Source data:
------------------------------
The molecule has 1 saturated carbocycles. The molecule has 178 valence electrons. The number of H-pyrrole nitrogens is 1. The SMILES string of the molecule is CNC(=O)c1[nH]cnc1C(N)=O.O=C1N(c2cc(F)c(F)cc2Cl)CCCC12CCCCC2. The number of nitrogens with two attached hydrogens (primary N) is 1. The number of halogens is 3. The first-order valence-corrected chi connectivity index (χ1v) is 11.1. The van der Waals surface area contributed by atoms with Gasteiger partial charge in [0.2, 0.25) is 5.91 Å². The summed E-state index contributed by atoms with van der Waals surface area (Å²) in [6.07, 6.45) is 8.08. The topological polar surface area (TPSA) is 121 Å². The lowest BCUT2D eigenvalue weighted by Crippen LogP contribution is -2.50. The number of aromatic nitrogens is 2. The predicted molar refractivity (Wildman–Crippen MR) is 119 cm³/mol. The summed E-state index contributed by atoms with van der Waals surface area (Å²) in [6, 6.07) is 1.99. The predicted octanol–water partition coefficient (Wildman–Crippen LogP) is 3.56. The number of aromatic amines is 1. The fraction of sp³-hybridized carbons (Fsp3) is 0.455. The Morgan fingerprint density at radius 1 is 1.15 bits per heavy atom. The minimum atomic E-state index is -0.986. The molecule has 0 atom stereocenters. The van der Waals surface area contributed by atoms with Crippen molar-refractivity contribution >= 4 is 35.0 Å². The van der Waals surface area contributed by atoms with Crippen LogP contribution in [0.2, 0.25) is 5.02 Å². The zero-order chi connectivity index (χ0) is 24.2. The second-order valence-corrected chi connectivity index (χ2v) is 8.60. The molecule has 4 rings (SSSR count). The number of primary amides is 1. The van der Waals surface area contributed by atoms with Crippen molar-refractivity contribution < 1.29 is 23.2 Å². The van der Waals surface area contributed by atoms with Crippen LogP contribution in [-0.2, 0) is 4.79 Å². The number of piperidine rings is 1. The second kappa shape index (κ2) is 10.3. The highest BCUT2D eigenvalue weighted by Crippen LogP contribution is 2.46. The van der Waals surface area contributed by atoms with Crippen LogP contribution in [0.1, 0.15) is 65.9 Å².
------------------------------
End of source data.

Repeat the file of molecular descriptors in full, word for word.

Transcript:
The molecule has 1 saturated carbocycles. The molecule has 178 valence electrons. The number of H-pyrrole nitrogens is 1. The SMILES string of the molecule is CNC(=O)c1[nH]cnc1C(N)=O.O=C1N(c2cc(F)c(F)cc2Cl)CCCC12CCCCC2. The number of nitrogens with two attached hydrogens (primary N) is 1. The number of halogens is 3. The first-order valence-corrected chi connectivity index (χ1v) is 11.1. The van der Waals surface area contributed by atoms with Gasteiger partial charge in [0.2, 0.25) is 5.91 Å². The summed E-state index contributed by atoms with van der Waals surface area (Å²) in [6.07, 6.45) is 8.08. The topological polar surface area (TPSA) is 121 Å². The lowest BCUT2D eigenvalue weighted by Crippen LogP contribution is -2.50. The number of aromatic nitrogens is 2. The predicted molar refractivity (Wildman–Crippen MR) is 119 cm³/mol. The summed E-state index contributed by atoms with van der Waals surface area (Å²) in [6, 6.07) is 1.99. The predicted octanol–water partition coefficient (Wildman–Crippen LogP) is 3.56. The number of aromatic amines is 1. The fraction of sp³-hybridized carbons (Fsp3) is 0.455. The Morgan fingerprint density at radius 1 is 1.15 bits per heavy atom. The minimum atomic E-state index is -0.986. The molecule has 0 atom stereocenters. The van der Waals surface area contributed by atoms with Crippen molar-refractivity contribution >= 4 is 35.0 Å². The van der Waals surface area contributed by atoms with Crippen LogP contribution in [0.2, 0.25) is 5.02 Å². The zero-order chi connectivity index (χ0) is 24.2. The second-order valence-corrected chi connectivity index (χ2v) is 8.60. The molecule has 4 rings (SSSR count). The number of primary amides is 1. The van der Waals surface area contributed by atoms with Crippen molar-refractivity contribution < 1.29 is 23.2 Å². The van der Waals surface area contributed by atoms with Crippen LogP contribution in [-0.2, 0) is 4.79 Å². The number of piperidine rings is 1. The second kappa shape index (κ2) is 10.3. The highest BCUT2D eigenvalue weighted by Crippen LogP contribution is 2.46. The van der Waals surface area contributed by atoms with Crippen LogP contribution in [0.1, 0.15) is 65.9 Å².